By Brian Colley
Special to The Sopris Sun
Any space geeks out there? As an independent artist and illustrator (living and working here in Carbondale) I find the subject of space fascinating. I suppose I “geek out” on it occasionally through my artwork since astronauts, constellations, and rockets make semi-frequent appearances in my paintings. While I don’t always completely understand the science and technical bits of space-related discoveries, I do my best to keep up with astronomy and astrophysics theories that I find in the news, and they often help shape and inform upcoming art projects.
You can understand my excitement when a friend from college invited me to join him and his family a couple of weeks ago to watch a test drop of an NASA space capsule instrument model in Yuma, Arizona! My friend works with the Capsule Parachute Assembly System (CPAS) team as their Deputy Senior Project Manager, who currently focus on NASA’s Orion mission. So of course I jumped at the chance to watch the test and find new inspiration for a possible new series of paintings (or at least, take some cool photos).
If you’re not familiar with the Orion mission, NASA officially announced it nearly six years ago and is a spacecraft designed to take a crew of four around the moon in 2021 (and perhaps to Mars in the 2030s). The CPAS team has been charged with the designing and testing of the parachute systems for the splashdown landing upon Orion’s return to Earth.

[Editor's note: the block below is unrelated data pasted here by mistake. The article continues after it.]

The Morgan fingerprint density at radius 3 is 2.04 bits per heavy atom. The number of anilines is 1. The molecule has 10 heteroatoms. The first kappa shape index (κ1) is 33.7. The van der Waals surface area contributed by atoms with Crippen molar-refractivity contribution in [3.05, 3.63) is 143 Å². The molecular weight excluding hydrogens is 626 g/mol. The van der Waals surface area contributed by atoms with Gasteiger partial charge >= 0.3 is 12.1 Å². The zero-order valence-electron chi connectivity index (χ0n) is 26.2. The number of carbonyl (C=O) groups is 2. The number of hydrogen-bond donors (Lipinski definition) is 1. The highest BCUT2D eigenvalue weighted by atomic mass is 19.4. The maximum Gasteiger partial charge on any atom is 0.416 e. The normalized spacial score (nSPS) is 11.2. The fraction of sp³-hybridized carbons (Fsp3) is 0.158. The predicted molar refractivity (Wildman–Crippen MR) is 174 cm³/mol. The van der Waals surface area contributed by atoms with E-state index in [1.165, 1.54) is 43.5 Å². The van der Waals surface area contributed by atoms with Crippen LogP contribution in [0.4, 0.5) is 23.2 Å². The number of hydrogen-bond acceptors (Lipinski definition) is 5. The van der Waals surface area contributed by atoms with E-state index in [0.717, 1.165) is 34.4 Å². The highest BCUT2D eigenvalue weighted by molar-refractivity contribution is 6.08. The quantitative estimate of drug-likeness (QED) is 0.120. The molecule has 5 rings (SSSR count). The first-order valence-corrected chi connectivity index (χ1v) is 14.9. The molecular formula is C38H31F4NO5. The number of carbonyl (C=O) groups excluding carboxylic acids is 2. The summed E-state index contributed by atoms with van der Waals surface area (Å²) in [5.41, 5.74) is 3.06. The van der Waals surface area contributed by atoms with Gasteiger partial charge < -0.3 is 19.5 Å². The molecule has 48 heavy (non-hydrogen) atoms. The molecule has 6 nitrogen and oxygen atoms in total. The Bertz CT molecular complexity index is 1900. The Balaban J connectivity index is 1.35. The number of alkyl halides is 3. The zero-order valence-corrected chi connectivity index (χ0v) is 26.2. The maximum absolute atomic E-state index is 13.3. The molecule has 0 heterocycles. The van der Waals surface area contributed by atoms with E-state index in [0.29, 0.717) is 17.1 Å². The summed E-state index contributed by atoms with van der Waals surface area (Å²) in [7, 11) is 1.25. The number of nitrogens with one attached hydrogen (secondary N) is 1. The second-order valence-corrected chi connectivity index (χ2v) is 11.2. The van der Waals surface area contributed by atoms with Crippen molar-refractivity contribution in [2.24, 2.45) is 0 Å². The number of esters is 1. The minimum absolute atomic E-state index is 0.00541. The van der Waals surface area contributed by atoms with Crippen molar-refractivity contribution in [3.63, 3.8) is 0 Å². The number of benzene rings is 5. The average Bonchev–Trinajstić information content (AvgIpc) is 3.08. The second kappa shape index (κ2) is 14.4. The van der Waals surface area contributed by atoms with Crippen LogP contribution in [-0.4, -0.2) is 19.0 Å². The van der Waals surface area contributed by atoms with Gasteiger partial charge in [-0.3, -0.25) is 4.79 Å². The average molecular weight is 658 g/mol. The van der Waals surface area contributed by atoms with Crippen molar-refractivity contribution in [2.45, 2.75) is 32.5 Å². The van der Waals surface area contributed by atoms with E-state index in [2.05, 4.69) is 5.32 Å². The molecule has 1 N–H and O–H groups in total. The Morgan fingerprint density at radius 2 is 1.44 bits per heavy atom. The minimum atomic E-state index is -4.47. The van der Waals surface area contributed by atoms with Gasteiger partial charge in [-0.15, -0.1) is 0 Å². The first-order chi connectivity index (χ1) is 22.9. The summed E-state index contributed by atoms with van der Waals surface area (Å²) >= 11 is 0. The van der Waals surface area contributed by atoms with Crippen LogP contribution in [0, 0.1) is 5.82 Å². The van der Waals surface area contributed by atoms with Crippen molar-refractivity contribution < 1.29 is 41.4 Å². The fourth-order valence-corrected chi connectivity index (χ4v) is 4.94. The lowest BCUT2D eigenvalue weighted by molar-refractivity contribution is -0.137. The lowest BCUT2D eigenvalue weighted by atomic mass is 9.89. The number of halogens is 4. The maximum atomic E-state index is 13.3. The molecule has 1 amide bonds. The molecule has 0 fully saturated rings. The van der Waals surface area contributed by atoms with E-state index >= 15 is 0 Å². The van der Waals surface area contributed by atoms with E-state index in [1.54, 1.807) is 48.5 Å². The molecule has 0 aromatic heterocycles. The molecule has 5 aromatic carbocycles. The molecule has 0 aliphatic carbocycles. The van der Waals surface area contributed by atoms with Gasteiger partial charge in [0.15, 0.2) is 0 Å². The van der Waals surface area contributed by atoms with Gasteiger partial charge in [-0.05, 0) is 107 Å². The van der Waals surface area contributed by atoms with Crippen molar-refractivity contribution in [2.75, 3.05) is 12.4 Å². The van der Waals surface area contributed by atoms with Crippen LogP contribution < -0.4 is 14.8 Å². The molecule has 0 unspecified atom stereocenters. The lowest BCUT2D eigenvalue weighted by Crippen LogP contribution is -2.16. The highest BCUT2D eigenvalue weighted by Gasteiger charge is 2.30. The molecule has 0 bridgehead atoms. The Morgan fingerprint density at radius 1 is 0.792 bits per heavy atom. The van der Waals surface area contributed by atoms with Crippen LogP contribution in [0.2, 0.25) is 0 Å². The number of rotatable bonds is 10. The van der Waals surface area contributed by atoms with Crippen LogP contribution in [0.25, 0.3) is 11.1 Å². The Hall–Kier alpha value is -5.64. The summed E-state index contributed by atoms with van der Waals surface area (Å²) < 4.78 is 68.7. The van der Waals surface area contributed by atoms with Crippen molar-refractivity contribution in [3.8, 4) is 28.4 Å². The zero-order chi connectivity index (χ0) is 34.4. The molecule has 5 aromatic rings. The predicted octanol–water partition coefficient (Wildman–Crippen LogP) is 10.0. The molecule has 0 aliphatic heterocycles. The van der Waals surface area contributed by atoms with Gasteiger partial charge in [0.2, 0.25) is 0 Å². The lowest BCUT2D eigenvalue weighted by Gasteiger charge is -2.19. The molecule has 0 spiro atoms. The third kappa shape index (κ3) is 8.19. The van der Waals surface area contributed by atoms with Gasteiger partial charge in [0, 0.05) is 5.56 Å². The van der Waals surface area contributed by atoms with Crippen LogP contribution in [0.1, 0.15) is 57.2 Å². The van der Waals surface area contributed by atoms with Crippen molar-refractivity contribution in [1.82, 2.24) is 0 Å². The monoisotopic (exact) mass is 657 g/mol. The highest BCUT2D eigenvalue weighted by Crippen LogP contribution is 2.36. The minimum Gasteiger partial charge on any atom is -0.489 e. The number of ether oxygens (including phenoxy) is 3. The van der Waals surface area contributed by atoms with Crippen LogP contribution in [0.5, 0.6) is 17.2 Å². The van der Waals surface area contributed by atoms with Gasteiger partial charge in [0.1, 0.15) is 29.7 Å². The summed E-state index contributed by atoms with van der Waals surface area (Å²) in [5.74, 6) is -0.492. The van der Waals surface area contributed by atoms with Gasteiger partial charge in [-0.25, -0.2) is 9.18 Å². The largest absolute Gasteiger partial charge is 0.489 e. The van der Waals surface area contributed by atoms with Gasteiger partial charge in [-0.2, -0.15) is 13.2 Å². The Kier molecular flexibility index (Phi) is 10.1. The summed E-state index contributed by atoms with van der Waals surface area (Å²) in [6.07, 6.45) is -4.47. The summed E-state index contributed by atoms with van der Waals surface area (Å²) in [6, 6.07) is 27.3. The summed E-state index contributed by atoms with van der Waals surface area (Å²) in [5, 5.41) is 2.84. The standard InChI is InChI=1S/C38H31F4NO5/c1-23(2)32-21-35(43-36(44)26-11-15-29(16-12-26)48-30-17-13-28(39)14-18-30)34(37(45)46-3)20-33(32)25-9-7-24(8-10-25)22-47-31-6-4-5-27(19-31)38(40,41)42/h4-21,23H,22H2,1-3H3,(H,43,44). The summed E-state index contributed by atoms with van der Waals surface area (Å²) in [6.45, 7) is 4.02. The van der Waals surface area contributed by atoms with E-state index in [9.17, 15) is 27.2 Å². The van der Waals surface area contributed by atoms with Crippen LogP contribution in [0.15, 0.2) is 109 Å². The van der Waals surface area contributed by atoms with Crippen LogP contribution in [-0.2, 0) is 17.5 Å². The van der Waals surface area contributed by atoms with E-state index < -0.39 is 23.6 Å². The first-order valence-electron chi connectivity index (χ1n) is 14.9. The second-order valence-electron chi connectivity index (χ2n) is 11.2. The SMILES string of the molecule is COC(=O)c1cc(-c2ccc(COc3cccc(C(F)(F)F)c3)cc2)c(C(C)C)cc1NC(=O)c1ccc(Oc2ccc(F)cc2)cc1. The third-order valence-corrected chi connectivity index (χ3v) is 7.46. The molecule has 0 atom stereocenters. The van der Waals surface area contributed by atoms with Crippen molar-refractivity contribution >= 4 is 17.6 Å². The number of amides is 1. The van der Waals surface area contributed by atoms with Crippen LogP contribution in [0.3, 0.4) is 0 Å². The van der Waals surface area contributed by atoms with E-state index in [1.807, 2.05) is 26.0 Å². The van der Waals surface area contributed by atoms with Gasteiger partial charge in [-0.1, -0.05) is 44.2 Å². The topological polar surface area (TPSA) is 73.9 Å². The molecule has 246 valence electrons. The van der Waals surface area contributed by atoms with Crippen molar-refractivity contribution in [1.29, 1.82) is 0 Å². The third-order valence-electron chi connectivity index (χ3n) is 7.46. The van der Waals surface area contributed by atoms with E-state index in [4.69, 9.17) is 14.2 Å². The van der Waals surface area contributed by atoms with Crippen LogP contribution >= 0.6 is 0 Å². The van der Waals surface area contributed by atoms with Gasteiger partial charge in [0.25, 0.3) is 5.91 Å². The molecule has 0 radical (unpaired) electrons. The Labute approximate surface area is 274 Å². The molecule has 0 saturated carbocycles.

The parachute tests took place in Yuma, located in the far southwest corner of Arizona and home to the Yuma Proving Ground (YPG), an area larger than the size of Rhode Island and used primarily by the US Army. Why Yuma? With over 2,000 square miles of restricted airspace (including all the way into space itself), this is an ideal setting to test drop a space capsule. And though the actual landing will be an ocean splashdown, this arid desert landscape does just fine for preliminary testing (and makes it easier to retrieve the parachutes).
I received a personal tour of the Orion model capsule, learning about the instruments and mechanisms that release the parachutes and measure their performance. Later I witnessed the same capsule as it was loaded onto a C-17 aircraft (which would perform the drop the next day). At sunrise on the morning on March 8, I found myself caravanning with the NASA media group out to YPG where, at around 9:30 a.m., we squinted into the blue sky, saw a small white object fall out of an airplane and watched three massive orange and white striped parachutes deploy, bringing the capsule safely to the ground. This was soon followed by an off-road jaunt to see the landing site and talk with the CPAS engineers (and bonafide NASA astronauts like Stan Love).
A truly memorable and thrilling adventure for this space geek / artist! I’m looking forward to developing new artwork based on the experience and can’t wait to share it with all of you. Stay tuned, space fans!
Published in The Sopris Sun on March 23, 2017.